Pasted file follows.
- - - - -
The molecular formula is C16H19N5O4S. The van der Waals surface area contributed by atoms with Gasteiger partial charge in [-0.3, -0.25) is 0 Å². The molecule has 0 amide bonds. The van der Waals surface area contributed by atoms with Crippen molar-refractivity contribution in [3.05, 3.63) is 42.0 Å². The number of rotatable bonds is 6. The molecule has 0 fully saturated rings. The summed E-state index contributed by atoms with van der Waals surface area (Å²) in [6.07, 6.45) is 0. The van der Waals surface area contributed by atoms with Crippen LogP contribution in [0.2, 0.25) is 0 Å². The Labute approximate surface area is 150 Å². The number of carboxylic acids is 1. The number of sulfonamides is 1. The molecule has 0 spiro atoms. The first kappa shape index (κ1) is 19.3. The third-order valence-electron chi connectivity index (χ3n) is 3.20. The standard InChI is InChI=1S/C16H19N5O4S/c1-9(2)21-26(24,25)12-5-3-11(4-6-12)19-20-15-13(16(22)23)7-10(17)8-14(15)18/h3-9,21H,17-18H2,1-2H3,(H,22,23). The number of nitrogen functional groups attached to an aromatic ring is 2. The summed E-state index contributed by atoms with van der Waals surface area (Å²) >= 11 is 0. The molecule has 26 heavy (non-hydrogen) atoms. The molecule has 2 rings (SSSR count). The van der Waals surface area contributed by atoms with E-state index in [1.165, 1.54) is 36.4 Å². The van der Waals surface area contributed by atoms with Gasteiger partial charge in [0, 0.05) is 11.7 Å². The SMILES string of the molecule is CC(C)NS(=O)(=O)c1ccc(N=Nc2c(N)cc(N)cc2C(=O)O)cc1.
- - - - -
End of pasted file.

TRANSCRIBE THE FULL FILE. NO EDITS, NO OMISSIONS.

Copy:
The molecular formula is C16H19N5O4S. The van der Waals surface area contributed by atoms with Gasteiger partial charge in [-0.3, -0.25) is 0 Å². The molecule has 0 amide bonds. The van der Waals surface area contributed by atoms with Crippen molar-refractivity contribution in [3.05, 3.63) is 42.0 Å². The number of rotatable bonds is 6. The molecule has 0 fully saturated rings. The summed E-state index contributed by atoms with van der Waals surface area (Å²) in [6.07, 6.45) is 0. The van der Waals surface area contributed by atoms with Crippen LogP contribution in [0.2, 0.25) is 0 Å². The Labute approximate surface area is 150 Å². The number of carboxylic acids is 1. The number of sulfonamides is 1. The molecule has 0 spiro atoms. The first kappa shape index (κ1) is 19.3. The third-order valence-electron chi connectivity index (χ3n) is 3.20. The standard InChI is InChI=1S/C16H19N5O4S/c1-9(2)21-26(24,25)12-5-3-11(4-6-12)19-20-15-13(16(22)23)7-10(17)8-14(15)18/h3-9,21H,17-18H2,1-2H3,(H,22,23). The number of nitrogen functional groups attached to an aromatic ring is 2. The summed E-state index contributed by atoms with van der Waals surface area (Å²) >= 11 is 0. The molecule has 26 heavy (non-hydrogen) atoms. The molecule has 2 rings (SSSR count). The van der Waals surface area contributed by atoms with E-state index in [1.165, 1.54) is 36.4 Å². The van der Waals surface area contributed by atoms with Gasteiger partial charge in [0, 0.05) is 11.7 Å². The SMILES string of the molecule is CC(C)NS(=O)(=O)c1ccc(N=Nc2c(N)cc(N)cc2C(=O)O)cc1.